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Journal

sleepless in Nigeria

Mark Junkans

Prince John and Esther Agwu walking to the car.Yesterday we went to the state capital of Abia State.  We met with the Chief Security Advisor for the governor to confirm the governor’s presence at our conference on Saturday. We were invited to come back the next day to speak with another official about some possible business dealings as well. We are discussing community development projects that are possible in Abia State, and the government is at least interested for now. We’re going back today to discuss further plans.  When we returned to Aba, we picked up Pastor Emeka's two children from their school, Living Word Magnet School.

Last night Pastor Emeka’s wife had her baby. She was so big when I first saw her and look like she was very uncomfortable. Pastor Emeka had a hard time last night finding a doctor. They had arranged for her to deliver at one hospital, when they went and talked to the nurses they said that the doctor was unavailable. He went to another hospital, registered his wife, only to be told that the doctor was also unavailable. He called him on the phone and explained that his wife was about to deliver and the next time you call back the doctor had turned off his phone. After attempting to reach for doctors, he finally had to admit his wife into the hospital with no doctor available. It appears that everything is working fine since she delivered a big baby girl within only a couple hours of admittance.

I also met with the pastor of a local church and had a long discussion about several things including the rise of the Christian church in Nigeria. he said that in one generation Christianity has begun to take over as the dominant religion. Even in the north, where Muslims are strongest, there are many believers with powerful testimonies that are winning the hearts and minds of the community. He also said that several other African countries have come to Nigeria requesting that missionaries and pastors be sent. He said that many Nigerians are responding to the call to missions. He also said that as Christianity rises, the next step is to begin the transformation of society. Even though many claim to be Christian, there is still a wide gap between those who actually follow Christ and those who simply claim Christianity. The same could be said about the West. Those who are cultural Christians, and yet live their lives as if they had complete freedom, are everywhere.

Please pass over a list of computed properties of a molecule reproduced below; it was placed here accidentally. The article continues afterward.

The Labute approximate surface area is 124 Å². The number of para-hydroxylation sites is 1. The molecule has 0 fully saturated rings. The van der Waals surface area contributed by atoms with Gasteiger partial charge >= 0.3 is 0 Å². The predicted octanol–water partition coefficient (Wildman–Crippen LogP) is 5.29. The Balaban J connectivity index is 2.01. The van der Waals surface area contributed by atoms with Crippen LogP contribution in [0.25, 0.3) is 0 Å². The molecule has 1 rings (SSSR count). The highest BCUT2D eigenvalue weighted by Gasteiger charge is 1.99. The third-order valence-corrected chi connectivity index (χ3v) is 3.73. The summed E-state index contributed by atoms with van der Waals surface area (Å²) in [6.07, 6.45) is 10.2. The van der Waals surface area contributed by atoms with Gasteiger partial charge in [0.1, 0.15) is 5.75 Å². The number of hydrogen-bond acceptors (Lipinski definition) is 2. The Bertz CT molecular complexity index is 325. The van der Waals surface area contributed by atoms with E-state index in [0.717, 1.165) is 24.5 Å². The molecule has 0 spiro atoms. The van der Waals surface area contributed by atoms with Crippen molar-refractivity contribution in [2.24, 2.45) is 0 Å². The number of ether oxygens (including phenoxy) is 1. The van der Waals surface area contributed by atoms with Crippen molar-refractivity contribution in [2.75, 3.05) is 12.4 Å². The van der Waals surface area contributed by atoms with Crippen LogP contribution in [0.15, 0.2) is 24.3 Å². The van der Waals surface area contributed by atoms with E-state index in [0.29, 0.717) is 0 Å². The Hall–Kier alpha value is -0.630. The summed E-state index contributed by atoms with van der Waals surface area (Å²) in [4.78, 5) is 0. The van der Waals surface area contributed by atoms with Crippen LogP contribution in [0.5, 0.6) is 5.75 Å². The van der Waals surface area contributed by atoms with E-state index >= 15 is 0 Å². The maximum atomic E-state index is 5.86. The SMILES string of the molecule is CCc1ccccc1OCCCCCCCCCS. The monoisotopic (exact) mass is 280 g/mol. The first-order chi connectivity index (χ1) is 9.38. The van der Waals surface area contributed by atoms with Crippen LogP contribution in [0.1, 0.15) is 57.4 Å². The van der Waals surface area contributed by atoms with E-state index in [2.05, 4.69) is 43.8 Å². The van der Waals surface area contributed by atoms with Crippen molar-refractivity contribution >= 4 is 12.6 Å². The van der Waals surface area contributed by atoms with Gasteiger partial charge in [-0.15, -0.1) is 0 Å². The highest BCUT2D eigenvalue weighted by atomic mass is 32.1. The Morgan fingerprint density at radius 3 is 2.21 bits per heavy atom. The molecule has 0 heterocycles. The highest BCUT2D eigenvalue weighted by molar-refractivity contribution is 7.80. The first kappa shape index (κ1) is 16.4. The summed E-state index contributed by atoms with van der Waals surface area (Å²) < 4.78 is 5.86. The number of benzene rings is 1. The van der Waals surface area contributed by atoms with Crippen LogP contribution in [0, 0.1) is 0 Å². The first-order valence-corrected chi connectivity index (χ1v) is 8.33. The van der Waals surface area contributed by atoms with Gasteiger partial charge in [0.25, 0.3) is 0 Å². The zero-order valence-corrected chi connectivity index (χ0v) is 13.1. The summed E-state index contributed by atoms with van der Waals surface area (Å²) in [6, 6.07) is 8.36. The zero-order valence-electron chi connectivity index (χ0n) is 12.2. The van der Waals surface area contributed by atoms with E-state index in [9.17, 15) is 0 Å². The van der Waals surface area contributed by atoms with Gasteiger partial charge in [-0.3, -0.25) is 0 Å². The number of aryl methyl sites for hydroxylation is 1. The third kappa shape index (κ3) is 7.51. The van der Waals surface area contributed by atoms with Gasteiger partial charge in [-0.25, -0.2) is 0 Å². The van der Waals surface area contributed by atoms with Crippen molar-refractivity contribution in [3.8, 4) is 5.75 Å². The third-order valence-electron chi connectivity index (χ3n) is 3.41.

School children watching us as we air up our tiresSchool children watching us as we air up the tires in the One of the reasons that people find themselves forced into lifestyles that are not congruent with their faith, is the extreme poverty in which people find themselves. He said there is so much competition here in this country just for survival that people are willing to do almost anything to live. The gap between the rich and the poor is ever widening even as the natural resources are used up and the proceeds go to a select few who deposit their money in foreign banks. There is a great need in this country to build even the basic infrastructure of society so that individuals can rise up out of their poverty and desperation. We talked about the missionary methods of the past that were holistic in nature. Missionaries who came to African countries often preach the gospel while at the same time providing for some basic needs of the communities in which they served. Hospitals were built, wells were dug, farming techniques were improved and individuals are empowered to make a better life for themselves and their family. He said that some Nigerian churches are now doing this, but the main issue is that they don’t have the same capital resources as the missionaries who came before. One church that I saw, had built a beautiful children’s Academy, a hospital, an orphanage and were building yet again. This congregation was serving his community and also gained resources through these ventures. This is very promising. The Nigerian churches will be able to do more missions as they gain more resources.